For instructors who may wish to incorporate formative or summative assessments that do not follow a quiz or exam structure, we have a summary of a few alternative options. Popular suggestions for such assessments tend to promote group work, peer review, or other collaborative endeavors. Assessments incorporating such activities tend to foster higher order thinking in students and encourage metacognition, personal reflection on learning, and stimulate more active learning.
The University of North Dakota Teaching Transformation and Development Academy (TTaDA) and the Charlotte University Center for Teaching and Learning provide some concrete suggestions of specific types of skills-based assessments that transcend proctoring. Some highlights include portfolios where students select examples of their work over the duration of the course to revisit, analyze, and update to submit for a final assessment. This provides students with the opportunity to portray an increased understanding of course materials, as well as showcase specific pieces of work they found interesting or are proud of.
Another option instead of assigning quizzes and tests is to allow students to create detailed “study guides” for a hypothetical quiz or test, or questions they believe should be used on a quiz or exam based off the materials covered in class. These activities allow students to show how well they understand the topics and concepts covered in class, while also providing instructors with informal feedback about what information students are identifying as important.
A different suggestion for alternative assessments in STEM courses in particular came from UND TTaDA where they encourage the use of virtual labs. They highlight an open education resource (OER) created by Merlot University showcasing a collection of virtual labs focused on science, engineering, mathematics, and technology disciplines.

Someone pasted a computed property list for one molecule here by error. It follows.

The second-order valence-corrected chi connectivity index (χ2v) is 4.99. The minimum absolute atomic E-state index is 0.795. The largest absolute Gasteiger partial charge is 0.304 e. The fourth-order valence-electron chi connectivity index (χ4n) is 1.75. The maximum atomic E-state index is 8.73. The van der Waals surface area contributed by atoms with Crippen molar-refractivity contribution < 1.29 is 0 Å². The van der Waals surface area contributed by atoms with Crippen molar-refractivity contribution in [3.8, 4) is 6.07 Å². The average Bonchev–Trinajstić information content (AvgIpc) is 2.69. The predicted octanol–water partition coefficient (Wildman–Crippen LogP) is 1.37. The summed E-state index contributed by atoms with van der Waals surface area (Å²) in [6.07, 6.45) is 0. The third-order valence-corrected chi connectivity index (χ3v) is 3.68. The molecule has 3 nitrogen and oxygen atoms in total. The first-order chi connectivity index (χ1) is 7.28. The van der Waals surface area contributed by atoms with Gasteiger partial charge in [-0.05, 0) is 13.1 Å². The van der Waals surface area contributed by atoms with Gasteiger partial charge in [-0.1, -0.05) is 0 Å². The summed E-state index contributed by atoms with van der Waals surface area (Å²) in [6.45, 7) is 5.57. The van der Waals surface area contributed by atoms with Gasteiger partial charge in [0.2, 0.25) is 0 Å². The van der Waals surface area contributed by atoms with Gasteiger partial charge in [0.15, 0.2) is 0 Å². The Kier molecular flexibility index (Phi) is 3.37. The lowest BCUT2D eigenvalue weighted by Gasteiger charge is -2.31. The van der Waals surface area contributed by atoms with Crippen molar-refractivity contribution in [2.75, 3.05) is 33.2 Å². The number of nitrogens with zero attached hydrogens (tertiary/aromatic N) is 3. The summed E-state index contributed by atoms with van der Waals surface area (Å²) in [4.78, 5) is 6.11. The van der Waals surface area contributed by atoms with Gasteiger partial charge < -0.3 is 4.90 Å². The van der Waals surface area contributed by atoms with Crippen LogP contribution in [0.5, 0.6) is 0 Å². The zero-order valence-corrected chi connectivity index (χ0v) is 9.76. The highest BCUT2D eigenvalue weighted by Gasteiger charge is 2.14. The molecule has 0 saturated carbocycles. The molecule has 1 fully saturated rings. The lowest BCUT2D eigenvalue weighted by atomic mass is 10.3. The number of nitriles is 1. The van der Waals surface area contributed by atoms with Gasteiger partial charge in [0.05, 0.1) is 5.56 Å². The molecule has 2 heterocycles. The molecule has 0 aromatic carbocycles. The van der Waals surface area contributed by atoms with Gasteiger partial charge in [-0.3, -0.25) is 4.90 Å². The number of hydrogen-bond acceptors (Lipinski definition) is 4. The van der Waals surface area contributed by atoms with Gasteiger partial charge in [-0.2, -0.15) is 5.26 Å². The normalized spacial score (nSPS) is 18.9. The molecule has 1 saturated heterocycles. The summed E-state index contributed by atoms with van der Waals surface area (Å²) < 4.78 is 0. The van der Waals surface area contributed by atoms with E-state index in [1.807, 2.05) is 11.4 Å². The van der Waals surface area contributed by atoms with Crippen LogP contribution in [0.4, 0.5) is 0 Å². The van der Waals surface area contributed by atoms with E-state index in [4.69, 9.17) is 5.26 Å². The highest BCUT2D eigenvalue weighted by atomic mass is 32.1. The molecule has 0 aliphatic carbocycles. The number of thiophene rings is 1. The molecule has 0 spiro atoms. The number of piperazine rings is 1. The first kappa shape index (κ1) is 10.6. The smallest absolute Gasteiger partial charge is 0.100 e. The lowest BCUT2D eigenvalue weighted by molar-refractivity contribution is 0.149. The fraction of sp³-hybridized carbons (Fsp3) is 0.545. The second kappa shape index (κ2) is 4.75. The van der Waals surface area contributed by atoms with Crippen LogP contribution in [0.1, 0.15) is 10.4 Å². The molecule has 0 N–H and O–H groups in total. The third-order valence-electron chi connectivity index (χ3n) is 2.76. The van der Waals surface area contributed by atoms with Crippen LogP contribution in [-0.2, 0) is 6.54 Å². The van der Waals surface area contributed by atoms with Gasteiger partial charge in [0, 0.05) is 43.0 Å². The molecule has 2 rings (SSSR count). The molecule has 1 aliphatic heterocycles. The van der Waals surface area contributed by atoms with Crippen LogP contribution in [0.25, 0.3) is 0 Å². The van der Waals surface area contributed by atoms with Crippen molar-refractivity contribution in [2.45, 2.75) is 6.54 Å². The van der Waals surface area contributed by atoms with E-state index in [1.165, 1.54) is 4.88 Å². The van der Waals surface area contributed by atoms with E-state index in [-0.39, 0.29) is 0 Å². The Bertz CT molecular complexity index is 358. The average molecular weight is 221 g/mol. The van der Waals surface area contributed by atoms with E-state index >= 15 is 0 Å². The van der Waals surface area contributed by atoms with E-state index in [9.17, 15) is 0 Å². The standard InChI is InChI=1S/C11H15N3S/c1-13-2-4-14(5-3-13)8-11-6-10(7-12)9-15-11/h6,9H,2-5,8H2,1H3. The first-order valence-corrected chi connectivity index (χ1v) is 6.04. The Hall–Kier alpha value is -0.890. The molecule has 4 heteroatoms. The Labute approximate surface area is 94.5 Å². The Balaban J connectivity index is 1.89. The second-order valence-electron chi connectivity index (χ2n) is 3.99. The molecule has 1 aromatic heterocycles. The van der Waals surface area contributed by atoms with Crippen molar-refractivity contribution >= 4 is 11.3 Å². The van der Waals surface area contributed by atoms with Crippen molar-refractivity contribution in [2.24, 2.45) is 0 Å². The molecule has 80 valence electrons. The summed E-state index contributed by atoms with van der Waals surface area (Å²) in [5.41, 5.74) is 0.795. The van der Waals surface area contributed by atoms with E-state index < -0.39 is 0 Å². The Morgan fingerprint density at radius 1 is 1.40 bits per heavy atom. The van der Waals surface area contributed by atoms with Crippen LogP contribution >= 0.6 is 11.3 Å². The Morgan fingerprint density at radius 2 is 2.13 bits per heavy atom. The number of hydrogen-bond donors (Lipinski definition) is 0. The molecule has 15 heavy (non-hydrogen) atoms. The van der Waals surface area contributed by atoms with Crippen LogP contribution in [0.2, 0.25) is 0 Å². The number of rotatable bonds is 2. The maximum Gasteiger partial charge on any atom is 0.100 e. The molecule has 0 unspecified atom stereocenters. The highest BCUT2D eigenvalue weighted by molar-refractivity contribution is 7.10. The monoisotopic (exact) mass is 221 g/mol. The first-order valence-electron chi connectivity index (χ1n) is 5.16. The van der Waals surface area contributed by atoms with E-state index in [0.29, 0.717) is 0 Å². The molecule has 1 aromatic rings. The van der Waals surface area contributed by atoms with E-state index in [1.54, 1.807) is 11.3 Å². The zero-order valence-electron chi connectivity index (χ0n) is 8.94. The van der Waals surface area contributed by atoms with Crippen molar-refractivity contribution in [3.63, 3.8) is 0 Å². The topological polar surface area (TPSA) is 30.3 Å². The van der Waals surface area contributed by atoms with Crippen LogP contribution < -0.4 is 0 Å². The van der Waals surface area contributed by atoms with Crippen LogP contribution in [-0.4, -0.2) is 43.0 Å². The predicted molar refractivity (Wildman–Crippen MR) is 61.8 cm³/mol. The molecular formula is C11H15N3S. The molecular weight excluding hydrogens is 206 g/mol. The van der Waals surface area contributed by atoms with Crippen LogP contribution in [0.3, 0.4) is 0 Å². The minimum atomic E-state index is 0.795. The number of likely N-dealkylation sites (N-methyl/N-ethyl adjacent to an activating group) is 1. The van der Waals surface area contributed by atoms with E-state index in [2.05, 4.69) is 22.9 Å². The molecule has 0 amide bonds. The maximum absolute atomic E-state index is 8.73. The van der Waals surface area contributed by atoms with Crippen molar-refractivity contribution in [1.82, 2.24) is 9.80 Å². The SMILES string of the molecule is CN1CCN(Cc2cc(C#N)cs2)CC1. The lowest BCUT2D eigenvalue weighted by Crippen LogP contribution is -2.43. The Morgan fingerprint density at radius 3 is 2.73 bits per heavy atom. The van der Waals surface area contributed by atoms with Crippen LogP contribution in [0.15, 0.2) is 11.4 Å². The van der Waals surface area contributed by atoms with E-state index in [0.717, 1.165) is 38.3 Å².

A final tool instructors can use to look at potential alternative assessments is an interactive Reimagine Assessments resource developed by Emory University’s Center for Faculty Development and Excellence. This tool lets instructors see example activities for alternative assessments based on 4 different assessment goals: content mastery, skill development, analysis, and theory.
Each of these examples have one common theme, and that is that assessments, either traditional quizzes and tests or alternative assessments, should be designed to not only assess a student’s comfort and mastery of specific knowledge covered within a course, but should also aim to help students develop and hone a variety of professional skills. These skills should both aid students within the classroom and also be applicable in the world beyond higher education. Such skills can include but are not limited to information management, project management, time management, individual and group oral presentation skills, collaboration skills, and the potential to practice various media production and editing skills.
Assessment Wrap Up
The benefits of being very deliberate in the form and function of an assessment are twofold. First, utilizing different Canvas settings, quiz and test formats, or alternative assessment strategies decreases the dependence of instructors on proctoring. In recent years, proctoring software has become a more controversial topic within higher ed, and the ability to utilize in-person proctoring is equally complicated by various factors, the least of which was the recent COVID pandemic. The second benefit is that reassessing and being critical about when, how, and in what form to present formative and summative assessments can help encourage academic honesty amongst students by not only gauging the level of mastery students have reached throughout a course, but also helping students to develop a skill tool set they can use going forward in higher ed and in future careers.
If you have any questions or ideas about quizzes, tests, or alternative assessments, please reach out to CATL and schedule a consultation.